A Year In New York

A Daily Bite of the Big Apple

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Day 57: N.Y. Makes S.F. Guy Rethink L.A.

August 22nd · 6 Comments

I drove around Los Angeles today, doing research for a magazine story I am writing about trash. In addition to getting a tan, I gleaned an insight into how living in New York is changing my opinions about California’s two city-states, San Francisco and Los Angeles.

So you New Yorkers can make sense of it, let me tell you a little about the San Francisco Bay Area, my homeland. It is a marvelously diverse place, but in spite of that diversity there are a couple of things that almost everyone agrees on:

1) The race, religion, lifestyle, ideology and sexual preferences of your neighbor, up to and including his/her right to enter into domestic partnership with a sexually confused Schnauzer, are to be tolerated and even celebrated, unless that person is a Republican.

2) Los Angeles is a horrid, smog-choked wasteland whose residents spend half their time waiting in traffic and the other half getting their hair highlighted, and the whole place would have been tossed into the Pacific long ago if only breast-implant silicone were not a known carcinogen to salmon.

As a child of the Bay Area I have long shared these beliefs, and so as I drove south on Interstate 405, a freeway I have always detested, I experienced a disquieting amount of pleasure.

I hate I-405 because the traffic is always terrible and the smog is palpable and once I was nearly struck by a ladder that fell off the back of a pool-cleaning truck. But today traffic was light and I drove at 75 miles an hour, a speed I could attain in Manhattan only by helicopter, and the sun shone down on five enormously spacious lanes that seemed like freedom itself.

My destination that afternoon was Manhattan Beach (named in 1901 by a homesick East Coast transplant) where I had been told I would find enough plastic drinking straws and Styrofoam cups to fill me with indignation. But there was no trash on Manhattan Beach.

Just a strip of sand, wide as fifteen MTA buses, dotted with easygoing girls in scant bikinis and Mexican boys boogie-boarding in the surf and healthy-looking older couples pedaling down the bike path. The air was warm but modulated by a delicious sea breeze, and as I listened to the children shout from under the pier, I thought how wonderful it was that I didn’t have to wear a jacket and hat like I do in the foggy San Francisco summer, and how I wasn’t sweating through my shirt, the way I do in New York.

Maybe I could tolerate L.A. after all.

Good God – what am I saying?

I’ve got to move out of New York before it turns me into a Republican too.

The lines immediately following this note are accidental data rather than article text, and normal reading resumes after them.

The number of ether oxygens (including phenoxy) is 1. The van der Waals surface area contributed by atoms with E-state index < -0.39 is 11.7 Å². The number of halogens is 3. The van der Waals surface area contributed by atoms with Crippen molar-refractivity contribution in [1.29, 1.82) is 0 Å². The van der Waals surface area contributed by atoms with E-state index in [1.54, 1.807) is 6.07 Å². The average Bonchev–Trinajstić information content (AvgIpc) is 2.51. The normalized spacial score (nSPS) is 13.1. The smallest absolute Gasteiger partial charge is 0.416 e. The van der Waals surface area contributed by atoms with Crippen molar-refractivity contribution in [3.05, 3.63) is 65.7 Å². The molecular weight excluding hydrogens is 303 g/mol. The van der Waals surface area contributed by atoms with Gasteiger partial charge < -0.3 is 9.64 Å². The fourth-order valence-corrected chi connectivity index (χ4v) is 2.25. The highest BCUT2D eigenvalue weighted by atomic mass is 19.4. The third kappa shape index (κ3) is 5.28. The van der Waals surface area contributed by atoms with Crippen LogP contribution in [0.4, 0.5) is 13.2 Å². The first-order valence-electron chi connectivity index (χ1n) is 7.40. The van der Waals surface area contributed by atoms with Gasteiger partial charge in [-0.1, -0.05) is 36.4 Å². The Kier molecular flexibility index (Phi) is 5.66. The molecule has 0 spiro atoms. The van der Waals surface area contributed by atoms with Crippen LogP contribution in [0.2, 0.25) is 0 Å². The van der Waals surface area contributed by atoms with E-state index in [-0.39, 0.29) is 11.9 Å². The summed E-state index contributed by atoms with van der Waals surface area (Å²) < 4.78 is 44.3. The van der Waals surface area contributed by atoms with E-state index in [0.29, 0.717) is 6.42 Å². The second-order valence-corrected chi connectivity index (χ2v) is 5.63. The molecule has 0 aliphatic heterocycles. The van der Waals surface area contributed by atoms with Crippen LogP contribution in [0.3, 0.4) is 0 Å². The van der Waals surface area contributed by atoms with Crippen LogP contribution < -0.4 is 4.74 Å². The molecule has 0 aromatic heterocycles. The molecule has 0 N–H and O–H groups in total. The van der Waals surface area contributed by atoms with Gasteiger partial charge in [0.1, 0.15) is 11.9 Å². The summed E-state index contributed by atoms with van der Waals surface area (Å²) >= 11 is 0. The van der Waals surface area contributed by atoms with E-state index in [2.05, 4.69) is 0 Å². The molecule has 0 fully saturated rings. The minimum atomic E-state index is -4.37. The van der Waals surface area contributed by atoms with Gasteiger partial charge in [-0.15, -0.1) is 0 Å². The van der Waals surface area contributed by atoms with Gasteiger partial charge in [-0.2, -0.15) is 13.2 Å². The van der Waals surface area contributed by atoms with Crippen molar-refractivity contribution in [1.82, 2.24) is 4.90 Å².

Tags: East Coast v. West Coast · Getaways · Sights & Scenes

6 responses so far ↓

  • 1 sam iam // Aug 22, 2008 at 4:46 pm

    we better quit thinking republican vs democrat…they are two sides of the same coin. we ought to think freedom vs tyranny and elect the person who is bst going to honor their oath to support and defend the Constitution. It’s the only thing that limits government power. Unfortunately, between barack and mccain there is no choice. Talk about throwing your vote away!

  • 2 Jay // Aug 22, 2008 at 8:13 pm

    Vote for Obama before you lose your mind, please. Good grief, only two months and you’re talking about needing to get out of The Apple…? Well, I usually only make it for a week before I have the claustrophobic fit you described a few days ago! Hang in there, and keep on bloggin, dude.

  • 3 Helen // Aug 22, 2008 at 8:52 pm

    aspects of LA are great, you just have to know where to look. i think manhatten beach is one of them – lovely promenade. i never mind visiting. living? well…

  • 4 Steve // Aug 23, 2008 at 12:10 pm

    I have to put a plug in for Pasadena and the San Gabriel mountains, a stones throw away. Where in a few minutes hiking you would never know that the metropolis of LA was anywhere around.

  • 5 Sulley // Aug 23, 2008 at 9:51 pm

    Republicans are all around you David, they are the ones silently listening to everyone else boasting about their open mindedness. The louder they rattle their chains, the more liberated they feel.

  • 6 Mara and Bharath // Aug 24, 2008 at 9:16 pm

    My, haven’t we touched off a sensitive nerve here. 🙂
    Hey, I heard of this statistic that your affiliation (vis a vis Rep/Dem) is correlated with the average distance to your neighbors. The larger the distance is, the more likely you’re to be a Rep (and vice versa).
    So, surely, a place like New York ain’t gonna convert you.
    And besides, I am learning that they’re actually people. Like this one guy that I know (flaming republican) actually has seasonal allergies! Can you believe that?

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